• You can get your hands on this high-quality item for as little as a few dollars, making it ideal for people on a tighter budget.
  • Users have noted that the freeze-dried bloodworms are in better condition than those found in similar goods sold in stores.
  • There is no chance of transmitting potentially lethal germs or parasites while using freeze-dried bloodworms, as there is when using live bloodworms or any other similar product.
  • When compared to other freeze-dried items, this one won’t make your tank water cloudy.


  • A tiny fraction of the contents may have been crushed or “reduced to dust” in transit, rendering them useless, according to a few user reports. The problem is inherent to freeze-dried food in general since it is so dry and easily broken. No need to panic; this is a common problem with foods like these.


Introducing New Life’s Semi-Float Betta Formula Pet Food

Mussels, krill, herring, and squid are just some of the natural components that go into making New Life Spectrum, a supplement produced in the United States.

Additives are present, but they are all natural and serve a purpose, such as improving and maintaining your fish’s color or supplying them with vitamins and minerals they need for optimal health.

These pellets, marketed as “semi-floating,” will remain near the surface for a considerable amount of time, allowing your betta to feed in a more natural, surface-level position.

This is because the pellets’ high protein content and lack of low-value additives make them easily digested, resulting in less waste, which in turn does not have an impact on water quality.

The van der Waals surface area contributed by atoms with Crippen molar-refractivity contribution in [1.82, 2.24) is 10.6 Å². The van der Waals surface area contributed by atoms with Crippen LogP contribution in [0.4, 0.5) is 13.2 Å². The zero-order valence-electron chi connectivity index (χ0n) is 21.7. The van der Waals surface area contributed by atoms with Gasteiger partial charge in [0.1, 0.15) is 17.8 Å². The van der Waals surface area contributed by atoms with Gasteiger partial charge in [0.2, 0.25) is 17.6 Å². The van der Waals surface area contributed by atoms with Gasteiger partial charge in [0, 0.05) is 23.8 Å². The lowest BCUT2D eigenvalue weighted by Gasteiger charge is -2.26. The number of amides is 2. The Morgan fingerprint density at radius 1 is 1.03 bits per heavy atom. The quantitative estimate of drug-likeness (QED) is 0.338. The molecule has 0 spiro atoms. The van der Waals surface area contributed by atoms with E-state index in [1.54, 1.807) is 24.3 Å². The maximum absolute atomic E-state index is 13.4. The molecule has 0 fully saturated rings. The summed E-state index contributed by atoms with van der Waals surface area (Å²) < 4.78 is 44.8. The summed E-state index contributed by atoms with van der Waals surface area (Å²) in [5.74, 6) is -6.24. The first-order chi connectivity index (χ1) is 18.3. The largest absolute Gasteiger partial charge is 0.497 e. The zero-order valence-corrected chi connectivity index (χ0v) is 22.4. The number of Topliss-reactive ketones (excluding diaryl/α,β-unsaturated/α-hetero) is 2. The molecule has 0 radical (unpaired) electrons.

• This, unlike other competing items, was manufactured in the United States.
  • Features high-quality seafood such south polar krill, herring, squid, and new zealand mussel protein.
  • These betta fish pellets are specifically made with natural components that are high in vitamins and minerals to promote vibrant colors. Algae meal (made from seaweed, kelp, and Haematococcus pluvialis, a microalgae), natural Spirulina of the highest quality, and extracts of various fruits and vegetables are all included.
  • Incorporating garlic into a dish has been shown to have beneficial effects in warding off parasites and strengthening the immune system.
  • Easily accessible, commercially available, and, in our view, the best betta pellets


  • This product is more costly than similar offerings from other brands, but its superior quality justifies the extra cost.


Nutritional Pellets for Your Betta Fish, the NutriDiet Betta Banquet

Among those who care for fish, many put their faith in NutriDiet to meet their pets’ nutritional needs.

Your betta will get all the nourishment it needs from these pellets thanks to the krill and fish meal foundation, with the extra carbs, vitamins, and minerals.

Every day, put in as much food as your fish can consume in two minutes, and take out what doesn’t get eaten.


  • These pellets have a krill foundation, making them very rich in protein.
  • The Second Important Point
  • These pellets are better for you since they don’t include maize meal or other low-quality fillers.
  • With an ash content no more than 9%, it won’t obscure your tank water as much as some other fuels.
  • Calcium Propionate, Vitamin C, Vitamin A, Vitamin D3 Supplement, Riboflavin Supplement (B2), Vitamin B12 Supplement, Folic Acid, Thiamine (B1), and D-Calcium are just some of the vitamins and minerals present in this product.